“Killy Kranky”


"Killy Krankie is my song, Sing and dance it all day long, From my elbow to my wrist, Then we do the double twist." "Broke my arm, I broke my arm, a-swinging pretty Nancy." The dancers are encouraged into other difficult positions


Despite the Ritchie spelling, which I assume will be the best-known form of this piece, is no doubt in my mind that the title of this song derives from the battle of Killiecrankie (1689). But her words have obviously wandered far, and the tune does not match either of the two I know as "Killiecrankie."

Ritchie says that this "was both a game and a song and not much of either one. The players sang the song while they 'wound the grapevine,' ... all of which Uncle Jason [from whom she learned the song] avowed was just a good excuse to get their arms around each other."

Hudson's text (with no tune) doesn't appear to be a playparty, and clearly derives from a Scots original, but appears confused ("I've fought on land and I've fought on sea, At home I've fought my auntie O"?!). I'm still looking for an intact version of this song.

The Battle of Killiecrankie effectively ended the fight in Scotland on behalf of James II in the Glorious Revolution.

Dundee (John Graham of Claverhouse, first Viscount Dundee, 1648-1689) led a small Jacobite army in an attack on Williamite forces led by General Hugh Mackay. The Jacobite cause was entirely dependent on Dundee, but he fought in the front line of the battle (he had to prove his courage, and promised that, if he won, he would not join the fray again). The Jacobites won, but Dundee was killed, and that was that. The more so as the victory was not decisive; Mackay kept his forced together, and their losses were not extreme.

Peter Underwood in _A Gazetteer of British, Scottish & Irish Ghosts_, pp. 378-379, states that Dundee had a vision before the battle, seemingly of a mortally wounded man calling the general to the field of Killiecrankie. Supposedly, every July 27, a red haze can be seen by some (but not all) over the battlefield; this is linked to Dundee's vision. (If you think this sounds very much like the story of Duncan Campbell at Ticonderoga -- yes, it does. For the Campbell legend, in addition to Richard Nardin's "The Piper's Refrain," see Walter R. Borneman, _The French and Indian War_ Harper-Collins, 2006, pp. 136-137.)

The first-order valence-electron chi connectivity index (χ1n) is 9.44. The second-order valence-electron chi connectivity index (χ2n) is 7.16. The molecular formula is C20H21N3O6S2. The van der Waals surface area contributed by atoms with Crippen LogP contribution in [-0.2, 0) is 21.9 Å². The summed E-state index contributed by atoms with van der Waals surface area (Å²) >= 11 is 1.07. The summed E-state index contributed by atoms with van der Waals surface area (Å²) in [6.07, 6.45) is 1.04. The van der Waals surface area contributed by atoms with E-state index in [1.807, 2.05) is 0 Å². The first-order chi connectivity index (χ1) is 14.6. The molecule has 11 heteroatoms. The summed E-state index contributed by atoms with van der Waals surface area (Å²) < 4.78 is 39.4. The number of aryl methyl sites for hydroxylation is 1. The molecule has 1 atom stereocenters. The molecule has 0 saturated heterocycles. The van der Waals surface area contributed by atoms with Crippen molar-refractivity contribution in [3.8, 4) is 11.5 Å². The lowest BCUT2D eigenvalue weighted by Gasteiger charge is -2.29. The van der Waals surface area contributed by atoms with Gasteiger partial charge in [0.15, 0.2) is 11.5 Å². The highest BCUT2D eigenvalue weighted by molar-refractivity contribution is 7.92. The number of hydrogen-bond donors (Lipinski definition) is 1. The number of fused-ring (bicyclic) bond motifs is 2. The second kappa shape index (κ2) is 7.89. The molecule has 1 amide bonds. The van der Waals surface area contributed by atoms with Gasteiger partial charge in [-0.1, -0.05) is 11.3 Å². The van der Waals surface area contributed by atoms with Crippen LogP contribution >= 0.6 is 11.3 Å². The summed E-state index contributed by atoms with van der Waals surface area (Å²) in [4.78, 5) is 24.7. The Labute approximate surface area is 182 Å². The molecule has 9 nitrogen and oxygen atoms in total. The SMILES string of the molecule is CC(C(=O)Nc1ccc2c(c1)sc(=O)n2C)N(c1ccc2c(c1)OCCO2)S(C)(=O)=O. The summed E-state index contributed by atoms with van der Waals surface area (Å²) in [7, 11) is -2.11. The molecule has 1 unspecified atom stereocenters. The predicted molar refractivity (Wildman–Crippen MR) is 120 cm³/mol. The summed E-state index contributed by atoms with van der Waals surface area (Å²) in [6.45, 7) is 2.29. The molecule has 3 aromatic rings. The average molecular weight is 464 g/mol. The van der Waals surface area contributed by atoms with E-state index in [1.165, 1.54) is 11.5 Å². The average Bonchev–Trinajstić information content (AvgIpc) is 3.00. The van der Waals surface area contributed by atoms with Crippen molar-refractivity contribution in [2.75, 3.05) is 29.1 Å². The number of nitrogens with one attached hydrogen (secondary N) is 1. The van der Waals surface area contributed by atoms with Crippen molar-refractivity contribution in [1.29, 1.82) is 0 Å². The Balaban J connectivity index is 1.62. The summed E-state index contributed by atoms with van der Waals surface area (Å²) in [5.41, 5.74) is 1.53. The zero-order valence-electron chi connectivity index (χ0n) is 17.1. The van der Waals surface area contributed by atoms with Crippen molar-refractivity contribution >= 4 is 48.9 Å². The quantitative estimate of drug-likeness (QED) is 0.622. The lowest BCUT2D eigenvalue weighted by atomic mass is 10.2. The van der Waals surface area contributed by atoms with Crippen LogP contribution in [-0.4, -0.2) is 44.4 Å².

Peculiarly, I recently heard a classical recording of the tune "Killiecrankie" (definitely the same melody as that recorded by Archie Fisher and others as a Jacobite tune) which claimed that it came from c. 1600, i.e. well *before* the battle. I have been unable to determine the source of this claim. But I also have heard a classical type call the piece "Gillycrankie" (not sure about the spelling, but the first consonant was pretty definitely a "G"), so what do they know?- RBW

Historical references

  • July 27, 1689 - Battle of Killiecrankie

Cross references


  1. Ritchie-SingFam, pp. 111-112, "[Killy Kranky]" (1 text, 1 tune)
  2. Ritchie-Southern, p. 4, "Killy Kranky" (1 text, 1 tune)
  3. Hudson 54, pp. 170-171, "Killiecrankie" (1 text)
  4. DT, KILCRNK2*
  5. Roud #2572
  6. BI, JRSF111


Author: unknown
Earliest date: 1936 (Hudson)
Keywords: playparty dancing
Found in: US(Ap)